Some of the most potent toxins produced by plants and bacteria are members of a large family known as the AB toxins. AB toxins are generally characterized by a heterogenous complex consisting of two protein chains arranged in various monomeric or polymeric configurations. The newest class within this superfamily is the cytolethal distending toxin (Cdt). The Cdt is represented by a subfamily of toxins produced by a group of taxonomically distinct Gram negative bacteria. Members of this subfamily have a related AB-type chain or subunit configuration and properties distinctive to the AB paradigm. In this review, the unique structural and cytotoxic properties of the Cdt subfamily, target cell specificities, intoxication pathway, modes of action, and relationship to the AB toxin superfamily are compared and contrasted.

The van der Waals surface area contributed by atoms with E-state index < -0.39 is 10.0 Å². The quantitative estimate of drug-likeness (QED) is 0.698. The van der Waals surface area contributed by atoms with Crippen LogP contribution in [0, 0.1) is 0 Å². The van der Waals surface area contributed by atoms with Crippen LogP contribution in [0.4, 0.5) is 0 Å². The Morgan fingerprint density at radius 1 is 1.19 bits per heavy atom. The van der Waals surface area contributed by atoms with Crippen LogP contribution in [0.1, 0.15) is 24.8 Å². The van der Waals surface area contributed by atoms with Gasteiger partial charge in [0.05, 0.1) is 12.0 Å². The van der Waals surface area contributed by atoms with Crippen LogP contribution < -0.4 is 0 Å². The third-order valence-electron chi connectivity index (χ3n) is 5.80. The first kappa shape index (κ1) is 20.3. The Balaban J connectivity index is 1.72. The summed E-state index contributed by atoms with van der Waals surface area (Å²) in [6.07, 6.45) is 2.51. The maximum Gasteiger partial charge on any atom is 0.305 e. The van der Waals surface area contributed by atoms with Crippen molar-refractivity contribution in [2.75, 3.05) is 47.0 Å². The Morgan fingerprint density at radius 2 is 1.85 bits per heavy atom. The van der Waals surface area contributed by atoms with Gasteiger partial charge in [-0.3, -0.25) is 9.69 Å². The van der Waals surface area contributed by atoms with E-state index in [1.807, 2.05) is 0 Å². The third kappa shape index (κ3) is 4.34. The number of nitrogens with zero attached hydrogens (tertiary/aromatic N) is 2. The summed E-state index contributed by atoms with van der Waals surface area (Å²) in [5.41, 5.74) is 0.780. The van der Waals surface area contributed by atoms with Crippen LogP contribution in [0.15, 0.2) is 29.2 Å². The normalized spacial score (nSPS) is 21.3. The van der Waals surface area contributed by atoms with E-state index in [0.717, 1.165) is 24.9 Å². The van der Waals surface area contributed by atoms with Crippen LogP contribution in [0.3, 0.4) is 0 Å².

DiRienzo, J. M. (2014). Cytolethal Distending Toxin: A Unique Variation on the AB Toxin Paradigm. New Journal of Science, 2014, 1–26. https://doi.org/10.1155/2014/249056